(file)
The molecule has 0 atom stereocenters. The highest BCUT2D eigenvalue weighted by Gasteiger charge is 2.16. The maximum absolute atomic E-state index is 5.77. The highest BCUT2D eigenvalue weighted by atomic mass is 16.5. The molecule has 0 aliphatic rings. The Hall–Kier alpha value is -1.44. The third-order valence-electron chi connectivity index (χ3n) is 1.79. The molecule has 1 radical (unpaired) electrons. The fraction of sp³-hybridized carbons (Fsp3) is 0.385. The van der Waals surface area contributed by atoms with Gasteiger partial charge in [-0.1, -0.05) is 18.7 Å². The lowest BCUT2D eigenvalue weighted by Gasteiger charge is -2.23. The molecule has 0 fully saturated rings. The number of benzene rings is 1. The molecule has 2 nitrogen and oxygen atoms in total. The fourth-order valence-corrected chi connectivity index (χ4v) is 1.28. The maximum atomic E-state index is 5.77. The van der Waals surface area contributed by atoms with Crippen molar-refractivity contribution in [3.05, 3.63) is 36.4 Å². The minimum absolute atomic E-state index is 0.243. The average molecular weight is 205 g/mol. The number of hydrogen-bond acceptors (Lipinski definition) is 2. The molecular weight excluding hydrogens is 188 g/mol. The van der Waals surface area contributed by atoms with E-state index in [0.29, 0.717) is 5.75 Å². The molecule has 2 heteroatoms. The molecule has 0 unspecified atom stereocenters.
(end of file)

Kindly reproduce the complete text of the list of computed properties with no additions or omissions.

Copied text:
The molecule has 0 atom stereocenters. The highest BCUT2D eigenvalue weighted by Gasteiger charge is 2.16. The maximum absolute atomic E-state index is 5.77. The highest BCUT2D eigenvalue weighted by atomic mass is 16.5. The molecule has 0 aliphatic rings. The Hall–Kier alpha value is -1.44. The third-order valence-electron chi connectivity index (χ3n) is 1.79. The molecule has 1 radical (unpaired) electrons. The fraction of sp³-hybridized carbons (Fsp3) is 0.385. The van der Waals surface area contributed by atoms with Gasteiger partial charge in [-0.1, -0.05) is 18.7 Å². The lowest BCUT2D eigenvalue weighted by Gasteiger charge is -2.23. The molecule has 0 fully saturated rings. The number of benzene rings is 1. The molecule has 2 nitrogen and oxygen atoms in total. The fourth-order valence-corrected chi connectivity index (χ4v) is 1.28. The maximum atomic E-state index is 5.77. The van der Waals surface area contributed by atoms with Crippen molar-refractivity contribution in [3.05, 3.63) is 36.4 Å². The minimum absolute atomic E-state index is 0.243. The average molecular weight is 205 g/mol. The number of hydrogen-bond acceptors (Lipinski definition) is 2. The molecular weight excluding hydrogens is 188 g/mol. The van der Waals surface area contributed by atoms with E-state index in [0.29, 0.717) is 5.75 Å². The molecule has 2 heteroatoms. The molecule has 0 unspecified atom stereocenters.